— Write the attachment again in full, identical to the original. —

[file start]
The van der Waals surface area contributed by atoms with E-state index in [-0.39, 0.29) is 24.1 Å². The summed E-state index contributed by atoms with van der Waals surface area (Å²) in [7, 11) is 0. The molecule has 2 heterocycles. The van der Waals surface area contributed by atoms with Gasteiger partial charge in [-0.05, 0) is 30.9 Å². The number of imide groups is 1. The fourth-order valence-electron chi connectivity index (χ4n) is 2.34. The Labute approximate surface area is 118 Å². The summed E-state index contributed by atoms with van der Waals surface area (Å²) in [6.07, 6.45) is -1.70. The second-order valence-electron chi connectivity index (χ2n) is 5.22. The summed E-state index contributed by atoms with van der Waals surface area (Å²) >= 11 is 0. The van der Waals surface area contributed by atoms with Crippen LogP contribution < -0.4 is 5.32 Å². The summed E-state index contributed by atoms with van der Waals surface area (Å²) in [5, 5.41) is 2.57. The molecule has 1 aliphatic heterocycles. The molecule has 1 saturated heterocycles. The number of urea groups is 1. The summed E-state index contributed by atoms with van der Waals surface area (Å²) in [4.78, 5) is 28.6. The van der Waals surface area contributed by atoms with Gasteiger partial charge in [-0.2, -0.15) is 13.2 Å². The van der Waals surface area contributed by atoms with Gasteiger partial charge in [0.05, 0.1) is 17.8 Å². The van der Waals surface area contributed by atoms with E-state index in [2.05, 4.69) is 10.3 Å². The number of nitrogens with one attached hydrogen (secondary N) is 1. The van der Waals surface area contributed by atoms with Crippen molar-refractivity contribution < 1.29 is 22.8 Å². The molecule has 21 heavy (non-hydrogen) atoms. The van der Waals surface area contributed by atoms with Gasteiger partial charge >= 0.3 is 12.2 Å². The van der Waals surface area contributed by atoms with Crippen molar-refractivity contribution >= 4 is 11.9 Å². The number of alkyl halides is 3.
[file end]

The van der Waals surface area contributed by atoms with E-state index in [-0.39, 0.29) is 24.1 Å². The summed E-state index contributed by atoms with van der Waals surface area (Å²) in [7, 11) is 0. The molecule has 2 heterocycles. The van der Waals surface area contributed by atoms with Gasteiger partial charge in [-0.05, 0) is 30.9 Å². The number of imide groups is 1. The fourth-order valence-electron chi connectivity index (χ4n) is 2.34. The Labute approximate surface area is 118 Å². The summed E-state index contributed by atoms with van der Waals surface area (Å²) in [6.07, 6.45) is -1.70. The second-order valence-electron chi connectivity index (χ2n) is 5.22. The summed E-state index contributed by atoms with van der Waals surface area (Å²) >= 11 is 0. The van der Waals surface area contributed by atoms with Crippen LogP contribution < -0.4 is 5.32 Å². The summed E-state index contributed by atoms with van der Waals surface area (Å²) in [5, 5.41) is 2.57. The molecule has 1 aliphatic heterocycles. The molecule has 1 saturated heterocycles. The number of urea groups is 1. The summed E-state index contributed by atoms with van der Waals surface area (Å²) in [4.78, 5) is 28.6. The van der Waals surface area contributed by atoms with Gasteiger partial charge in [-0.2, -0.15) is 13.2 Å². The van der Waals surface area contributed by atoms with Gasteiger partial charge in [0.05, 0.1) is 17.8 Å². The van der Waals surface area contributed by atoms with E-state index in [2.05, 4.69) is 10.3 Å². The number of nitrogens with one attached hydrogen (secondary N) is 1. The van der Waals surface area contributed by atoms with Crippen molar-refractivity contribution < 1.29 is 22.8 Å². The molecule has 21 heavy (non-hydrogen) atoms. The van der Waals surface area contributed by atoms with Gasteiger partial charge >= 0.3 is 12.2 Å². The van der Waals surface area contributed by atoms with Crippen molar-refractivity contribution >= 4 is 11.9 Å². The number of alkyl halides is 3.